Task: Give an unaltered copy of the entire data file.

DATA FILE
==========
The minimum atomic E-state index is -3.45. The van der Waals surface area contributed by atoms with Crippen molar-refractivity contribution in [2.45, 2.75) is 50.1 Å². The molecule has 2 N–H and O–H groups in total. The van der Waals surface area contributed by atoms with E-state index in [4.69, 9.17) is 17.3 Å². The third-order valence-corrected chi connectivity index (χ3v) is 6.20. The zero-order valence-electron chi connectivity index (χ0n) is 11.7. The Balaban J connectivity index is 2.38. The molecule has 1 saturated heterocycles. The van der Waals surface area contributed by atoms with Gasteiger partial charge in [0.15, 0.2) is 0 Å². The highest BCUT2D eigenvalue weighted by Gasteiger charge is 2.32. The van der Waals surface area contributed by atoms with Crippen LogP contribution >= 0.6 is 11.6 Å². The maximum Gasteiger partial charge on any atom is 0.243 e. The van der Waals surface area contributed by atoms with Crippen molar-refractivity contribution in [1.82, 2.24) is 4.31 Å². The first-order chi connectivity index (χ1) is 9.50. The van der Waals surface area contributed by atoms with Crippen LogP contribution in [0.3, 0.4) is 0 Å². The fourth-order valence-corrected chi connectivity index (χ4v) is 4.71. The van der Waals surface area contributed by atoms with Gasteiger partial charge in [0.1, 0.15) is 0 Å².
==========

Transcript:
The minimum atomic E-state index is -3.45. The van der Waals surface area contributed by atoms with Crippen molar-refractivity contribution in [2.45, 2.75) is 50.1 Å². The molecule has 2 N–H and O–H groups in total. The van der Waals surface area contributed by atoms with E-state index in [4.69, 9.17) is 17.3 Å². The third-order valence-corrected chi connectivity index (χ3v) is 6.20. The zero-order valence-electron chi connectivity index (χ0n) is 11.7. The Balaban J connectivity index is 2.38. The molecule has 1 saturated heterocycles. The van der Waals surface area contributed by atoms with Gasteiger partial charge in [0.15, 0.2) is 0 Å². The highest BCUT2D eigenvalue weighted by Gasteiger charge is 2.32. The van der Waals surface area contributed by atoms with Crippen LogP contribution >= 0.6 is 11.6 Å². The maximum Gasteiger partial charge on any atom is 0.243 e. The van der Waals surface area contributed by atoms with Crippen molar-refractivity contribution in [1.82, 2.24) is 4.31 Å². The first-order chi connectivity index (χ1) is 9.50. The van der Waals surface area contributed by atoms with Crippen LogP contribution in [0.3, 0.4) is 0 Å². The fourth-order valence-corrected chi connectivity index (χ4v) is 4.71. The van der Waals surface area contributed by atoms with Gasteiger partial charge in [0.1, 0.15) is 0 Å².